The Pentagon last week put out numbers that stated 61 former detainees at the soon-to-be-closed Guantanamo Bay military prison camp have returned to terrorist activities according to U.S. intelligence (the same folks who may or may not have said that Saddam had WMD). Some security experts, however, have come out to say that the number of released Gitmo detainees who "returned" to terrorism may be highly misleading.
For one thing, I wish that the government were just as worried about the recidivism of terrorists as they were of state offenders. The recidivism rate for state prisoners is nearly 70%, which ends up costing the taxpayer untold amounts of money, while 61 former detainees at Gitmo represent only about 11% of the about 520 folks to have pulled a "revolving door" through Gitmo's gates in orange jumpsuits. For example, in 2005 alone 16,692 people were murdered on American streets in non-terror related homicides. Since 1983, terrorism has killed 6,640 (which counts the Beirut bombing, the USS Cole, the Kenyan embassy bombings, Iraq and Afghanistan). If you want to count only terrorist attacks on American soil, the number is 3,315 victims who lost their lives (WTC in '93, Oklahoma City, and 9/11). So while 16,692 people lost their lives in America thanks to domestic crime (whose offenders are, statistically, about 65% likely to commit another crime after spending time in our penal system) in a single year, it is national news (and an outrage that requires immediate attention) when over two decades see 3,315 dead (with only 11% of those likely to recommit terrorist activities). Which is the real national security issue?
Secondly, only 18 of those 61 former detainees have actually been confirmed to be involved in terrorist activities following their release from Gitmo. The other 43 are "suspected" of being involved in terrorist activities. Excuse my cynicism, but I believe that Saddam was "suspected" of being involved with 9/11. So in reality, we know that only 4% of released Gitmo detainees went on to be involved in terrorism. And that's the other thing: if the government says that they "returned" to terrorism, that means that they were involved in it when we picked them up. So if we knew this, how could we not convict them of such a serious charge and send them to prison for life? Is it possible that we picked up innocents who were implicated by their fellow villagers and other shady informants and happened to radicalize them while they were unjustly held without habeas corpus in a military prison on the island of a sworn enemy (Castro)? It does not seem out of the realm of possibilities.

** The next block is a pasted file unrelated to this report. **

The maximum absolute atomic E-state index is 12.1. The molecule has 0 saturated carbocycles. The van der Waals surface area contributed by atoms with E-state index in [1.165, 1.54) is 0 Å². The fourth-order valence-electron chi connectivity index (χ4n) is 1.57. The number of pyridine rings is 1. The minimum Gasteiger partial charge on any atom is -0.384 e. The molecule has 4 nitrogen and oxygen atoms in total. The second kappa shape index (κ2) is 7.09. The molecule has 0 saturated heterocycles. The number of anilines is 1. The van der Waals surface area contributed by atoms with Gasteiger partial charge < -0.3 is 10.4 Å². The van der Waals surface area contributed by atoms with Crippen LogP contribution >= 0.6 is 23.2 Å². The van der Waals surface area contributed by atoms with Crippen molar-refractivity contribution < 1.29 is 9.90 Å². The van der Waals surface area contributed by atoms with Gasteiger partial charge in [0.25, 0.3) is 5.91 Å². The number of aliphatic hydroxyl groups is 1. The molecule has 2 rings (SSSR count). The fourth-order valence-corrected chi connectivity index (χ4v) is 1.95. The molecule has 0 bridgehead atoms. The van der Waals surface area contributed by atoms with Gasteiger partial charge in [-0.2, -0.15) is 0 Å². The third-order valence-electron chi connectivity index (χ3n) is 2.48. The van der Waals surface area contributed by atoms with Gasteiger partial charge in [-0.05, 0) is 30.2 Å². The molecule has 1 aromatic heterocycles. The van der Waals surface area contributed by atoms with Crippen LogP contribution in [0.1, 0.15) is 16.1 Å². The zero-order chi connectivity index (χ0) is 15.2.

Lastly, the Pentagon has admitted that some of the Gitmo recidivists have been implicated in terrorism for merely making anti-American statements in public. This is to be expected when a country locks you up with no trial, tortures you and deems you to be "the worst of the worst" while keeping you in conditions unfit for a stray dog (all the while, you may not have even done anything). If the only thing that those released from Guantanamo do is publicly make anti-American statements, then we're lucky. Gitmo is a lightning rod for radicalization and terrorist recruitment; Obama is doing this country a favor by closing it down. Think of it like this: a horrible crime occurs in your neighborhood and the cops think it was done by a neighbor. They round up every person in the neighborhood, believing they've caught the guy who did it. They don't bring official charges against anyone and use questionable interrogation techniques. After years of inhumane treatment, they release those that they believe had nothing to do with the crime (who happen to be more than half of all those detained). It turns out that because of the confessions of the man they believe committed the crime were made under torturous conditions, they won't hold up in court so he may get off. Tell me this: how quick would you be to forgive and forget if you were in that neighborhood?
So in summation, the numbers released by the Pentagon days before Obama took office appear to be slightly misleading. Additionally, one could easily make the argument that we have a larger national security issue on our streets thanks to unbelievably high recidivism rates for state offenders. On top of all this, the Pentagon considers those who make statements against the country that tortured and inhumanely (if not illegally) detained them "terrorists." The way I see it is this: if we have the evidence, convict the terrorists, if we do not have the evidence, then how do we know they're terrorists? Unfortunately, thanks to Bush and Co. policies, some legitimate terrorists may have to be let go due to illegal interrogation techniques (or continue to be held illegally). This is America: we pride ourselves on taking the moral high ground; land of the free and home of the brave. It takes much more courage to follow things such as the Geneva Conventions and other internationally agreed-upon rules (and also legally beneficial in the long run) than to sacrifice the freedom of some innocent people halfway across the world and defy the international community. So which path do we choose, bravery or cowardice? Peace.
Photos - Camp Justice at Guantanamo Bay (CNN), A cell at Gitmo with a reading room in the inset (Wikipedia)